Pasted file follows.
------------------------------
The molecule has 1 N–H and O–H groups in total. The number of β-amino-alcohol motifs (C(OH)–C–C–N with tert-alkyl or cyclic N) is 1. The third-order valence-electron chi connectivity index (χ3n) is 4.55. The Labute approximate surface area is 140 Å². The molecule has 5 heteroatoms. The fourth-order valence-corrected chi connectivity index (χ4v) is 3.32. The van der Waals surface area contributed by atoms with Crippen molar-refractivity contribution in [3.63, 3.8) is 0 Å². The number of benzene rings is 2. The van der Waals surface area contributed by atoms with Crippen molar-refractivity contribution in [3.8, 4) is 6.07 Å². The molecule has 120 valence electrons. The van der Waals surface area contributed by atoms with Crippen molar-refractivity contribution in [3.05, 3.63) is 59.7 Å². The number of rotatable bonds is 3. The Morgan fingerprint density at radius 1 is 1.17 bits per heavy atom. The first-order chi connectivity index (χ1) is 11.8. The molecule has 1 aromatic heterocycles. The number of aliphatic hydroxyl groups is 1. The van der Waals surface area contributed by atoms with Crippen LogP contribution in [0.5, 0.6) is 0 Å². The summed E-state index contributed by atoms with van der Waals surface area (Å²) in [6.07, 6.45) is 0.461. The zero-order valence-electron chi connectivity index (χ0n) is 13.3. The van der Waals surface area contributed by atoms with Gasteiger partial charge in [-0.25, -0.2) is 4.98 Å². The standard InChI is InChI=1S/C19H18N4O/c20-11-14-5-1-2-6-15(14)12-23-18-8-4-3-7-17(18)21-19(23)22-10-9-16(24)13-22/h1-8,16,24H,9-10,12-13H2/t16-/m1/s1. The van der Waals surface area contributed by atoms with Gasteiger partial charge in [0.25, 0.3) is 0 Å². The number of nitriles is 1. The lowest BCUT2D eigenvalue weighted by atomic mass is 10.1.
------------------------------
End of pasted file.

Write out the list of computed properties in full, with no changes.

The molecule has 1 N–H and O–H groups in total. The number of β-amino-alcohol motifs (C(OH)–C–C–N with tert-alkyl or cyclic N) is 1. The third-order valence-electron chi connectivity index (χ3n) is 4.55. The Labute approximate surface area is 140 Å². The molecule has 5 heteroatoms. The fourth-order valence-corrected chi connectivity index (χ4v) is 3.32. The van der Waals surface area contributed by atoms with Crippen molar-refractivity contribution in [3.63, 3.8) is 0 Å². The number of benzene rings is 2. The van der Waals surface area contributed by atoms with Crippen molar-refractivity contribution in [3.8, 4) is 6.07 Å². The molecule has 120 valence electrons. The van der Waals surface area contributed by atoms with Crippen molar-refractivity contribution in [3.05, 3.63) is 59.7 Å². The number of rotatable bonds is 3. The Morgan fingerprint density at radius 1 is 1.17 bits per heavy atom. The first-order chi connectivity index (χ1) is 11.8. The molecule has 1 aromatic heterocycles. The number of aliphatic hydroxyl groups is 1. The van der Waals surface area contributed by atoms with Crippen LogP contribution in [0.5, 0.6) is 0 Å². The summed E-state index contributed by atoms with van der Waals surface area (Å²) in [6.07, 6.45) is 0.461. The zero-order valence-electron chi connectivity index (χ0n) is 13.3. The van der Waals surface area contributed by atoms with Gasteiger partial charge in [-0.25, -0.2) is 4.98 Å². The standard InChI is InChI=1S/C19H18N4O/c20-11-14-5-1-2-6-15(14)12-23-18-8-4-3-7-17(18)21-19(23)22-10-9-16(24)13-22/h1-8,16,24H,9-10,12-13H2/t16-/m1/s1. The van der Waals surface area contributed by atoms with Gasteiger partial charge in [0.25, 0.3) is 0 Å². The number of nitriles is 1. The lowest BCUT2D eigenvalue weighted by atomic mass is 10.1.